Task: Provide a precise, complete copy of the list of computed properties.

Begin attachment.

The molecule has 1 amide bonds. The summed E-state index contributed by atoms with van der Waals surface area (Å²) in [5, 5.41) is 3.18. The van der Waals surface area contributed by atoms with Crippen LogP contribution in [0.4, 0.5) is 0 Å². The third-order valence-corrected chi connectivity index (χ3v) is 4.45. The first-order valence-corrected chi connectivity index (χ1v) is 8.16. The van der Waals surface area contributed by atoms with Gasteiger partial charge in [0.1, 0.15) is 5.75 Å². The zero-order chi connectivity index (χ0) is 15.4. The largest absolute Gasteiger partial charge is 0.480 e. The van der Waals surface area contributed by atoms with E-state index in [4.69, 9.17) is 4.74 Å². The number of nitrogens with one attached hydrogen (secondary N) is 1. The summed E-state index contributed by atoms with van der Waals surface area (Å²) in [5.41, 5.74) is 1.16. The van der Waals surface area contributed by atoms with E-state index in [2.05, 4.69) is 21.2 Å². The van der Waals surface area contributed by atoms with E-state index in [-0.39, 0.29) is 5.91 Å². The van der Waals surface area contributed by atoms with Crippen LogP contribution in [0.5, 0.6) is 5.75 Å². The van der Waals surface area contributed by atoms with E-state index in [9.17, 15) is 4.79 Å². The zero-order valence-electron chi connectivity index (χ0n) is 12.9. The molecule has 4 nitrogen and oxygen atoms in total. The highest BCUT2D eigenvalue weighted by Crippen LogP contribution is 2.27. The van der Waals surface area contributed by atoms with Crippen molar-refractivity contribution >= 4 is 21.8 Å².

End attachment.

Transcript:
The molecule has 1 amide bonds. The summed E-state index contributed by atoms with van der Waals surface area (Å²) in [5, 5.41) is 3.18. The van der Waals surface area contributed by atoms with Crippen LogP contribution in [0.4, 0.5) is 0 Å². The third-order valence-corrected chi connectivity index (χ3v) is 4.45. The first-order valence-corrected chi connectivity index (χ1v) is 8.16. The van der Waals surface area contributed by atoms with Gasteiger partial charge in [0.1, 0.15) is 5.75 Å². The zero-order chi connectivity index (χ0) is 15.4. The largest absolute Gasteiger partial charge is 0.480 e. The van der Waals surface area contributed by atoms with E-state index in [4.69, 9.17) is 4.74 Å². The number of nitrogens with one attached hydrogen (secondary N) is 1. The summed E-state index contributed by atoms with van der Waals surface area (Å²) in [5.41, 5.74) is 1.16. The van der Waals surface area contributed by atoms with E-state index in [2.05, 4.69) is 21.2 Å². The van der Waals surface area contributed by atoms with E-state index in [-0.39, 0.29) is 5.91 Å². The van der Waals surface area contributed by atoms with Crippen LogP contribution in [0.5, 0.6) is 5.75 Å². The van der Waals surface area contributed by atoms with E-state index in [9.17, 15) is 4.79 Å². The zero-order valence-electron chi connectivity index (χ0n) is 12.9. The molecule has 4 nitrogen and oxygen atoms in total. The highest BCUT2D eigenvalue weighted by Crippen LogP contribution is 2.27. The van der Waals surface area contributed by atoms with Crippen molar-refractivity contribution >= 4 is 21.8 Å².